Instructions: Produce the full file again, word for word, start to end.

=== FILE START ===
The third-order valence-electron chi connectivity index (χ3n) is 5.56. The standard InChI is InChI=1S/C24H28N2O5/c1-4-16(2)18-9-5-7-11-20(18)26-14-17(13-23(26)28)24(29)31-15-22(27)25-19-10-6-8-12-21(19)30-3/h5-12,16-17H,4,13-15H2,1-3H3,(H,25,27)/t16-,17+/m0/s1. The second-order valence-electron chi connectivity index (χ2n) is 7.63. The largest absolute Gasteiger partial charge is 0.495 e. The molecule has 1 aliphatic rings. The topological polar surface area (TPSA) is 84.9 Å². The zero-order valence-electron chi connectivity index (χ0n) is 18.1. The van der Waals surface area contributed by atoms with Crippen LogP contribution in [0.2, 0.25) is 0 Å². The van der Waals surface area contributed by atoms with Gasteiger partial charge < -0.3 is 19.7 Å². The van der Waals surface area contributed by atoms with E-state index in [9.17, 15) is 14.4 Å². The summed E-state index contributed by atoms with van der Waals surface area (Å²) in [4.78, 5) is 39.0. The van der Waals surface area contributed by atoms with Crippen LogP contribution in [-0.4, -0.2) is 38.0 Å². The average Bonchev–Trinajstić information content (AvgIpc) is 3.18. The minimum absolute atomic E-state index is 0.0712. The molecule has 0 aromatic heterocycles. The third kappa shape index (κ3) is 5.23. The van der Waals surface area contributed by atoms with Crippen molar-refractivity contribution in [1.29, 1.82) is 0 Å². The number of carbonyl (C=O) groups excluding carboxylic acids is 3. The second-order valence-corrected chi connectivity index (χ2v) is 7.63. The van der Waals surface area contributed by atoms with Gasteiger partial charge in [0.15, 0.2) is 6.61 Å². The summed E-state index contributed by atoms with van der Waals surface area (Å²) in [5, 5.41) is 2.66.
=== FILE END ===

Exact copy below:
The third-order valence-electron chi connectivity index (χ3n) is 5.56. The standard InChI is InChI=1S/C24H28N2O5/c1-4-16(2)18-9-5-7-11-20(18)26-14-17(13-23(26)28)24(29)31-15-22(27)25-19-10-6-8-12-21(19)30-3/h5-12,16-17H,4,13-15H2,1-3H3,(H,25,27)/t16-,17+/m0/s1. The second-order valence-electron chi connectivity index (χ2n) is 7.63. The largest absolute Gasteiger partial charge is 0.495 e. The molecule has 1 aliphatic rings. The topological polar surface area (TPSA) is 84.9 Å². The zero-order valence-electron chi connectivity index (χ0n) is 18.1. The van der Waals surface area contributed by atoms with Crippen LogP contribution in [0.2, 0.25) is 0 Å². The van der Waals surface area contributed by atoms with Gasteiger partial charge < -0.3 is 19.7 Å². The van der Waals surface area contributed by atoms with E-state index in [9.17, 15) is 14.4 Å². The summed E-state index contributed by atoms with van der Waals surface area (Å²) in [4.78, 5) is 39.0. The van der Waals surface area contributed by atoms with Crippen LogP contribution in [-0.4, -0.2) is 38.0 Å². The average Bonchev–Trinajstić information content (AvgIpc) is 3.18. The minimum absolute atomic E-state index is 0.0712. The molecule has 0 aromatic heterocycles. The third kappa shape index (κ3) is 5.23. The van der Waals surface area contributed by atoms with Crippen molar-refractivity contribution in [1.29, 1.82) is 0 Å². The number of carbonyl (C=O) groups excluding carboxylic acids is 3. The second-order valence-corrected chi connectivity index (χ2v) is 7.63. The van der Waals surface area contributed by atoms with Gasteiger partial charge in [0.15, 0.2) is 6.61 Å². The summed E-state index contributed by atoms with van der Waals surface area (Å²) in [5, 5.41) is 2.66.